Both vinyl flooring and engineered hardwood flooring can give you the rustic, natural look of wood, and without the high price. As two of the most popular flooring choices among residential and commercial property owners, they’re both great for anyone looking to improve indoor air quality. Unlike carpeting, these floors won’t trap dirt, dust, dander, or other indoor allergens. They’re also easy to clean. However, understanding the benefits and drawbacks of each is important for determining which will work best in your intended application.
One of the top factors to consider when choosing floors is the type of environment they’ll be installed in. For instance, if you’re having floors installed in a consistently humid space, you’ll want to choose the option that will stand up well to constant moisture exposure. Vinyl floors or vinyl plank floors are entirely water-resistant. Spilled drinks, sloppy mopping jobs, condensation from cooking, and overfilled sinks shouldn’t be a problem. These floors additionally stand up well to a lot of foot traffic. As such, they’re a common choice for kitchens, hallways, and living rooms, and in households that have lots of children and rambunctious pets. Vinyl floors are known for their superior scratch-resistance. However, these floors aren’t altogether indestructible. You may not want to install them in any room in which heavy, cumbersome furnishings or appliances are placed. Excessive weight can cause denting and other compression-related damages. Conversely, engineered hardwood is comprised of multiple layers. This design makes it better-suited for spaces that will contain filled bookcases, large sofas, pianos, or all-wood dressers. Like vinyl plank flooring, engineered hardwood is also fairly water-resistant. Given that the topmost layer of these floors is comprised of real wood, visible scratches can occur with furniture moving and ongoing exposure to heavy traffic.
Making Comparisons of Functional and Aesthetic Attributes
One reason why many homeowners opt for engineered hardwood flooring is its ability to very closely mimic the look of real hardwood. Despite their significantly lower cost, when engineered hardwood floors are expertly installed, they can be virtually indistinguishable from traditional, all-wood flooring. In living rooms and dining rooms, they provide comparable levels of durability. When it comes to cleaning these floors, homeowners will need to use the same level of caution and care that they would if cleaning all-wood floors. Engineered hardwood floors can be vacuumed or swept, but they should only be mopped with a damp, cloth mop and a special cleaning solution.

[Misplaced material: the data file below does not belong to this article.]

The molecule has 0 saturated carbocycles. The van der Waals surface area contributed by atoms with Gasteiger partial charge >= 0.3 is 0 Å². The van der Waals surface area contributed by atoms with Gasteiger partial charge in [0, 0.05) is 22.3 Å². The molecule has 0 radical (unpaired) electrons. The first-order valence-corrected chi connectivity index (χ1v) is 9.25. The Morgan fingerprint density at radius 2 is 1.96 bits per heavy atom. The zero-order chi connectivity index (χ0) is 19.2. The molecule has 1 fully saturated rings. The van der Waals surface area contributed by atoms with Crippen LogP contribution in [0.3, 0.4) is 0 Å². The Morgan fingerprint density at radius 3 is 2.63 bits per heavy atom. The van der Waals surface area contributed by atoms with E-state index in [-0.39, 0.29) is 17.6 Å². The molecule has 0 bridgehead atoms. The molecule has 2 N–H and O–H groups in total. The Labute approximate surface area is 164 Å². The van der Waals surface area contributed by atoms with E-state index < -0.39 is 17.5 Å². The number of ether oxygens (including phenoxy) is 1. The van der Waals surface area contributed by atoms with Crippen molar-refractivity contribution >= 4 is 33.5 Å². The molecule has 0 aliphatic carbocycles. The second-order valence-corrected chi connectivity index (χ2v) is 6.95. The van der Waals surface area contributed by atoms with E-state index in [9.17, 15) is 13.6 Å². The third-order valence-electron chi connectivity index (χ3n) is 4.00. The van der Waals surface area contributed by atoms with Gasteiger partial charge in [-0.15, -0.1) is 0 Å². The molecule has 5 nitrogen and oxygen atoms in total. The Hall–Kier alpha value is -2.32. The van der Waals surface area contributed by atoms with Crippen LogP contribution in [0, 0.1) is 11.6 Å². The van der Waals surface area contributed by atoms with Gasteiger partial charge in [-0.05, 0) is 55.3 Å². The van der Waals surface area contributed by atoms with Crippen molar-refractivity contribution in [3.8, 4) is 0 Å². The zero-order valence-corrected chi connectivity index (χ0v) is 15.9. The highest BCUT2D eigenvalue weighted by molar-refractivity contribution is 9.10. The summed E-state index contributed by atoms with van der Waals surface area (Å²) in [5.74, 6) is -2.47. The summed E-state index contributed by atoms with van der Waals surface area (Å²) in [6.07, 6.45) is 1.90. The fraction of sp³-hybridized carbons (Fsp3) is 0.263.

Vinyl gives a fair impression of hardwood and can certainly give homes a traditional, classic look. With careful study, most people can determine that these floors aren’t actually made of wood, but this definitely doesn’t detract from their overall aesthetics. Vinyl may be the ideal choice for you if you’re looking for flooring that’s quick and easy to clean. Vinyl floors can be swept, mopped, and vacuumed, and their pretty forgiving when standard floor cleaners are applied. With both vinyl and engineered hardwood, efforts to minimize direct sunlight exposure are also a part of maintenance. This is especially true when using them in brightly lit spaces. With years of constant sun exposure, both flooring types may start to fade. However, if fading occurs with engineered hardwood, it can often be reversed by simply applying a dark-colored stain.
Both options are available in a vast range of styles and colors. Given that vinyl flooring is printed, consumers can find a significantly larger range of options when shopping vinyl. Engineered hardwood comes in convincing oak, pine, and even mahogany styles among others. With its real-wood surface, it offers a rich, rustic look, and one that will endure. Ultimately, building owners who are seeking optimum levels of water-resistance and overall ease of maintenance for busy, high-traffic areas, may prefer vinyl. Homeowners who want the natural look and feel of hardwood without breaking the bank will likely want engineered hardwood flooring instead. Engineered hardwood can comfortably bear more weight, and even though it requires a bit more care, damages such as scratching, fading, and scuff marks can usually be repaired with a new finish. If you’re looking for the best floors for your home or business, we can help. Call 877-400-0213 today to schedule an onsite consultation.